Other esthetic concerns for periocular manifestation of TED like deep glabellar folds can be treated with botulinum toxin injection into the concerned muscles (corrugator supercilii).
Management of pediatric thyroid eye disease
It is known to have milder clinical manifestations and lesser frequency of sight threatening complications that seldom requires treatment, stabilizes, and eventually resolves without intervention [Table 7].
Overall, a number of tools exist in the armamentarium of the treating specialist for TED. According to a recent network meta-analysis, IV steroids and teprotumumab were considered as best strategy for proptosis reduction. In 2016, EUGOGO consensus statement suggested that high-dose IV steroids should be considered as a first-line treatment for moderate to severe and active TED., Orbital injection ranked behind IV steroids. Orbital radiotherapy, though known to have a good response, is not used routinely by many specialists. Survey of ASOPRS showed that while 70% of specialist used orbital radiation, only 2% used it as first line, 20% as second line, and 33% as third line treatment. Somatostatin analogs have shown good result in trials and Rituximab has been recognised as a promising biological agent. Management strategies may differ according to the clinical experience of the treating specialist, patient population, and access to resources [Table 8] and [Table 9].,,
|Table 8: Comparison of survey of preferred practice patterns among oculofacial surgeons in Asia - Pacific region and registered members of American Society of Ophthalmic Plastic and Reconstructive Surgery|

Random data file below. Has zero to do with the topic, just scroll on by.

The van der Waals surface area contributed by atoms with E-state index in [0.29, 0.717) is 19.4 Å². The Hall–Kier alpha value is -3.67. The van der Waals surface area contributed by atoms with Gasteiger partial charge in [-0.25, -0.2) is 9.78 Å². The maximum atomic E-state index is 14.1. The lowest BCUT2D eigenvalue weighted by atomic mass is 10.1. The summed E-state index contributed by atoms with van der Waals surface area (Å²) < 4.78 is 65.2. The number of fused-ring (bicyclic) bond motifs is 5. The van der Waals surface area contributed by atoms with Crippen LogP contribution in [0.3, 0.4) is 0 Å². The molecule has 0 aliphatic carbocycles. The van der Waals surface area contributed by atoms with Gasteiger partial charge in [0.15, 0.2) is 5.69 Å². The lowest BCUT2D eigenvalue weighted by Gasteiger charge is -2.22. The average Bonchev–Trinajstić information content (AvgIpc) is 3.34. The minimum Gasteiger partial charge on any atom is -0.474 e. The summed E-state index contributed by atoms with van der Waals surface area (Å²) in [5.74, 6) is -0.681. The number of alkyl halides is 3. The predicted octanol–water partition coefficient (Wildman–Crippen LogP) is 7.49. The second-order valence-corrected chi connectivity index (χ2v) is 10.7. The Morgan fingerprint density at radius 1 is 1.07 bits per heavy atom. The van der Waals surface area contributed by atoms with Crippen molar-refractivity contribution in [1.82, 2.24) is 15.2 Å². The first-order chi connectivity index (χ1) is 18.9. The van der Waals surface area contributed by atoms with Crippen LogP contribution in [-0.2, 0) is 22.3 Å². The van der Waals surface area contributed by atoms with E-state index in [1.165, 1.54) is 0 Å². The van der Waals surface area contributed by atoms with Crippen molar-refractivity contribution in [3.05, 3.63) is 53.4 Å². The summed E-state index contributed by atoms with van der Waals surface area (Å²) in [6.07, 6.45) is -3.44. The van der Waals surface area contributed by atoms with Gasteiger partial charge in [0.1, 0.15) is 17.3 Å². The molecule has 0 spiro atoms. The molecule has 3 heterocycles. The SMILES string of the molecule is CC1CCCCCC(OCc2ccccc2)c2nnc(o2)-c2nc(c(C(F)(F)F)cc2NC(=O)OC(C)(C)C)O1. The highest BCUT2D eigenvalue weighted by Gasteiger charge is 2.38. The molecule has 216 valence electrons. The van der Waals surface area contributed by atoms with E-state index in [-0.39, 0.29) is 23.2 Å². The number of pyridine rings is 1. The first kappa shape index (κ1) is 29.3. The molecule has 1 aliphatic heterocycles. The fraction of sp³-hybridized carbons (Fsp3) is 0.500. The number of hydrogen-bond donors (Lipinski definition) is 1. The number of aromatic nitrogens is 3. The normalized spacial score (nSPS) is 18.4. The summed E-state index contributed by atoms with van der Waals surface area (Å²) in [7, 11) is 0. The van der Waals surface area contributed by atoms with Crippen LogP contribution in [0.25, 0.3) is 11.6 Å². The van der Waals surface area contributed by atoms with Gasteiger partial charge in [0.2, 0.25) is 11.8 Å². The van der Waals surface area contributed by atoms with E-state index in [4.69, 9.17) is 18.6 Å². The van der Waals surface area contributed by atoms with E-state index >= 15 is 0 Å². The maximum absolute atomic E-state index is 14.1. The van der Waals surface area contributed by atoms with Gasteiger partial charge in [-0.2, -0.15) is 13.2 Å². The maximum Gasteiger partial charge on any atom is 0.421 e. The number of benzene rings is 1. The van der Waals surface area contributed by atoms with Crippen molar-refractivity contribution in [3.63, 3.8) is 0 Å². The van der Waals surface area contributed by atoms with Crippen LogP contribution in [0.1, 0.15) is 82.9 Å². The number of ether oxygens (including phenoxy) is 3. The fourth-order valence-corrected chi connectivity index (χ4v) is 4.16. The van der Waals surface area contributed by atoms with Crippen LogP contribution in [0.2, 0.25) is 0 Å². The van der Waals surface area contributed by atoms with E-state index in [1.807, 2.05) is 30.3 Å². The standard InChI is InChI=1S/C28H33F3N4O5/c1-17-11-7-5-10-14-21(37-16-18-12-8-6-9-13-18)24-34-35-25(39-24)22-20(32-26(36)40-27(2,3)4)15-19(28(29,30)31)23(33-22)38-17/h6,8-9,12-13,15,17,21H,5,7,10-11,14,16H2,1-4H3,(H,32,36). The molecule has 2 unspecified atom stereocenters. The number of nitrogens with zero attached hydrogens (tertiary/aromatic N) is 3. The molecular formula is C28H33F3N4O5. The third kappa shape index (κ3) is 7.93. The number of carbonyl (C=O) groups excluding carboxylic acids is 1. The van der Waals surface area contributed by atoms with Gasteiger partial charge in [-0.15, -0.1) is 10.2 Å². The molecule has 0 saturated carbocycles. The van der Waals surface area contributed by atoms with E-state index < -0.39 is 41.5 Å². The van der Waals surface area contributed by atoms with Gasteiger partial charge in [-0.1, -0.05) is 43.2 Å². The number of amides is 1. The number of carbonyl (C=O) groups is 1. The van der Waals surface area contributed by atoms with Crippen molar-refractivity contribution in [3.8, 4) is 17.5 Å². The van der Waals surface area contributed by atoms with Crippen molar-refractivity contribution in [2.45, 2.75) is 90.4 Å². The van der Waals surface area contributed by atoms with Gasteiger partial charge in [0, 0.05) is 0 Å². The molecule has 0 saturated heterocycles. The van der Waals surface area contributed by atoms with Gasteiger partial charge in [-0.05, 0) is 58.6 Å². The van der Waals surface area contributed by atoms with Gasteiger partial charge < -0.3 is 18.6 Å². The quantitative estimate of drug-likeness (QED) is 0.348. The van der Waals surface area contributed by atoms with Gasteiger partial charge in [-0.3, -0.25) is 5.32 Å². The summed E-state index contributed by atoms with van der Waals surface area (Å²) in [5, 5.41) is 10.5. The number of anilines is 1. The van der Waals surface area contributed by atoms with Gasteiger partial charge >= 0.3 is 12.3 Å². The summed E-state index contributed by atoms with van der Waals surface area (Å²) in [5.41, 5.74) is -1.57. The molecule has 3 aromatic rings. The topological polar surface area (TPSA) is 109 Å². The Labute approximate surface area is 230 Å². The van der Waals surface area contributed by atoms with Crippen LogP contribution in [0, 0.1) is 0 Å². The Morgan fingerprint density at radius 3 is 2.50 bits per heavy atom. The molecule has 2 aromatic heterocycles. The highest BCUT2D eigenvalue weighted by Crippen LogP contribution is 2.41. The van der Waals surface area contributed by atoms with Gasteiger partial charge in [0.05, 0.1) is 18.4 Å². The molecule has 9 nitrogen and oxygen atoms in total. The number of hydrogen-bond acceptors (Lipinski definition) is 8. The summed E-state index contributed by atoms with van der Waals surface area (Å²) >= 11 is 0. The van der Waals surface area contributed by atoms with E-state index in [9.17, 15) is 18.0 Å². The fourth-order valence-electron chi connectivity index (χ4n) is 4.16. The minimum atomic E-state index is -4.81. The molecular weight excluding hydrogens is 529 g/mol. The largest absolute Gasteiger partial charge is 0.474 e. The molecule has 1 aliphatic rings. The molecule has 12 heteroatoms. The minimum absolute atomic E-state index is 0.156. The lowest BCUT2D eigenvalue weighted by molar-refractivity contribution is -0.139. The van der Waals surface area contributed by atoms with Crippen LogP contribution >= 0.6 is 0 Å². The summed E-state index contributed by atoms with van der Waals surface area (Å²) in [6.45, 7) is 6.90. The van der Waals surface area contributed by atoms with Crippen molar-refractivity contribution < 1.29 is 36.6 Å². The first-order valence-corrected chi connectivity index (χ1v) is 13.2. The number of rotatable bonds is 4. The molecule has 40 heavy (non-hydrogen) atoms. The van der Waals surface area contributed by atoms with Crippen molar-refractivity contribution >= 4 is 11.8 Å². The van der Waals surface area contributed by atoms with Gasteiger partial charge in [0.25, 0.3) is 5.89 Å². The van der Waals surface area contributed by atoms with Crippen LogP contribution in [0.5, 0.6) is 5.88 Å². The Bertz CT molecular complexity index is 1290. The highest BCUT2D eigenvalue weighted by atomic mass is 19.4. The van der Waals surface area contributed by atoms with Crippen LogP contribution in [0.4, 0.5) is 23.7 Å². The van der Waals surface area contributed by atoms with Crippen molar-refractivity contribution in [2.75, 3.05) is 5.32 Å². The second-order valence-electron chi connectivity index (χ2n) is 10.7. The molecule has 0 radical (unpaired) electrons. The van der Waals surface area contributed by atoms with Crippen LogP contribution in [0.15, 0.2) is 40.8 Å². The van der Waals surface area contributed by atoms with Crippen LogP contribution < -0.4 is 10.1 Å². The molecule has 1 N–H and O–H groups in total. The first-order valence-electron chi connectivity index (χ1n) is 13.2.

Click here to view
|Table 9: Summary of consensus statement by European Group on Graves' Orbitopathy on management of Grave's orbitopathy|
Click here to view
Brief summary of practice pattern followed by the authors is elicited in [Figure 8].
|Figure 8: The overview of treatment preferred by the authors for thyroid eye disease|
Click here to view
| Conclusion|| |
TED is the most common cause of proptosis in adults. It is a complex, self-limiting autoimmune inflammatory disease of the orbit with a heterogeneous presentation and variable systemic dysthyroid states. Meticulous clinical examination, grading the activity, and severity of the disease help in deciding a tailored management strategy for each patient. Multidisciplinary team efforts provide the best possible care for the patients. Most important step is to identify potential sight-threatening disease stage to offer prompt treatment. Inspite of the ongoing research and evolving novel therapeutic target therapies, this entity remains challenging for the treating physician.
Declaration of patient consent